The objections from biofuel producers are more troubling. They focus on a penalty for “indirect land use change” that would be applied only to biofuels when calculating their carbon intensity. This is triggered when production of a certain biofuel causes a rising demand for the plants it’s made from.
There are two types of biofuels: the first-generation fuels in mass production today, which are mostly made from food crops, and the second-generation fuels still under development. The latter can be made from nearly any kind of plant material, including wood chips, agricultural waste or native plants that require little watering or fertilizer, such as switchgrass and miscanthus.
Clearly, second-generation fuels -- also called “advanced biofuels” or “cellulosic ethanol” -- will have less negative environmental and economic impact than first-generation fuels. The indirect land use change penalty would give the advanced fuels a boost and discourage food-based fuels by calculating the carbon emissions that result when farmers convert land to grow biofuel crops and adding that number to the fuel’s carbon intensity score.
Corn ethanol, by far the most common biofuel in the United States, serves as an instructive example. Because of congressional mandates, ethanol production has risen dramatically in recent years. As American farmers began growing more of their crops for fuel instead of food, U.S. corn exports dropped and world corn prices rose sharply. Fields that were formerly used for crops such as soybeans and wheat were converted to corn, causing prices for those commodities to rise too. That prompted farmers in other countries to clear more forest land, which serves as a “sink” for storing atmospheric carbon, to grow corn, soybeans and wheat.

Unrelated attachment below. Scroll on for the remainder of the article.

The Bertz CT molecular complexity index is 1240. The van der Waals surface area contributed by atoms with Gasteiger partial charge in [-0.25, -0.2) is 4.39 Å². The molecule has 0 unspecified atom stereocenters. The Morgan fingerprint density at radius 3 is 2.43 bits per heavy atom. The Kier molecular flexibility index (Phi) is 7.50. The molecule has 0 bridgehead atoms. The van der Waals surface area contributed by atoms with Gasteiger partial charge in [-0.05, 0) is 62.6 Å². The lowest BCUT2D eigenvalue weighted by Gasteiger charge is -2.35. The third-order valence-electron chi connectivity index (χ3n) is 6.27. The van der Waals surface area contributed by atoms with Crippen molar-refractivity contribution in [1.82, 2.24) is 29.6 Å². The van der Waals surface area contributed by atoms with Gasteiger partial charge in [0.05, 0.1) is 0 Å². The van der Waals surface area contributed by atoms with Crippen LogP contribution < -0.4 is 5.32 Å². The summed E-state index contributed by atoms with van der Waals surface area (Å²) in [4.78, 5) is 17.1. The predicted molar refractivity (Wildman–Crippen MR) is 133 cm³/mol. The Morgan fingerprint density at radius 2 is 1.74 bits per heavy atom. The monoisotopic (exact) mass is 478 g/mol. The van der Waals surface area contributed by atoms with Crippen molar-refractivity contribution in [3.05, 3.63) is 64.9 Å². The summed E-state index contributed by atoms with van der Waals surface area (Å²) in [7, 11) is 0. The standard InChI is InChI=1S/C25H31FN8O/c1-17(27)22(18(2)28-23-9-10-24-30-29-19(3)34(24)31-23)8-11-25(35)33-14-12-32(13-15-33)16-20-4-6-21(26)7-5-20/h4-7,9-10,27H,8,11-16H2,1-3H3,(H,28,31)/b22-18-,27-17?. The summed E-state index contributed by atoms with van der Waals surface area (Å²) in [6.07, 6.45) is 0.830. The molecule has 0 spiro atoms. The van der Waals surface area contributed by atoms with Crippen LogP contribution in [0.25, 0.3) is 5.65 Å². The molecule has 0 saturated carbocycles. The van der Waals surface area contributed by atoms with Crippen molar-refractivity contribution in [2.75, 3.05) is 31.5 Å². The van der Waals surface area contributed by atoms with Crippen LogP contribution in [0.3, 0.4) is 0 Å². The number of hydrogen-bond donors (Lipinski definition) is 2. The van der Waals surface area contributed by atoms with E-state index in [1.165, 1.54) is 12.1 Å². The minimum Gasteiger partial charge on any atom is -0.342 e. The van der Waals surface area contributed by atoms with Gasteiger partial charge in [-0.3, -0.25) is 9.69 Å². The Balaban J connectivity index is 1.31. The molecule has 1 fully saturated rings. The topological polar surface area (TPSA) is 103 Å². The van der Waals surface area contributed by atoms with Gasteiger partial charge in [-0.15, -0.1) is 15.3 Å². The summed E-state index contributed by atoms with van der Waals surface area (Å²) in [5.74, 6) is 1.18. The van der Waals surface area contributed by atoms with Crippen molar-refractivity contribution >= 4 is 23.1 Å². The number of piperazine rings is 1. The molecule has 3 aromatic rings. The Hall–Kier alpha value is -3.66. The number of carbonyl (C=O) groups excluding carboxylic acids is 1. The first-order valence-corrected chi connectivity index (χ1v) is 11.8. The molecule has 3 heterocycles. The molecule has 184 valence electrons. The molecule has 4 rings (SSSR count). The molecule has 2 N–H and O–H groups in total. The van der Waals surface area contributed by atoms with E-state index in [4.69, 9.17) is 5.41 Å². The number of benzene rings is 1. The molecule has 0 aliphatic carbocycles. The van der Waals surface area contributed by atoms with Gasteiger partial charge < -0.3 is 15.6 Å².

California plans to use a sophisticated computer model to calculate the environmental damage that results from such land use changes, and apply the penalty to land-intensive biofuels. According to some scientists, this model is inadequate. It can’t predict changes in weather, politics or agricultural technology that can have big impacts on land use. Further, the biofuels industry argues that it’s being unfairly singled out, because there is no indirect penaltycharged to other fuels, such as petroleum or electricity.
That last argument has little merit; the industry hasn’t identified any indirect effects from those fuels that are anywhere near as significant as the emissions created by land-use changes. And while the potential unreliability of the computer model is troubling, biofuels backers are overstating the problem. The model is based on the best science available, and it will improve over time as the science improves. Just because it isn’t perfect doesn’t mean it isn’t good. Moreover, it’s vital to include indirect land use changes in the fuel standard, because failing to do so would encourage environmentally unfriendly fuels and defeat the purpose of the initiative.
California’s efforts to regulate fuels are being watched very closely by other states and countries, many of which will base their own programs to clean up fuel supplies on the Golden State’s. It’s an ambitious and extremely worthy project that deserves to be approved Thursday.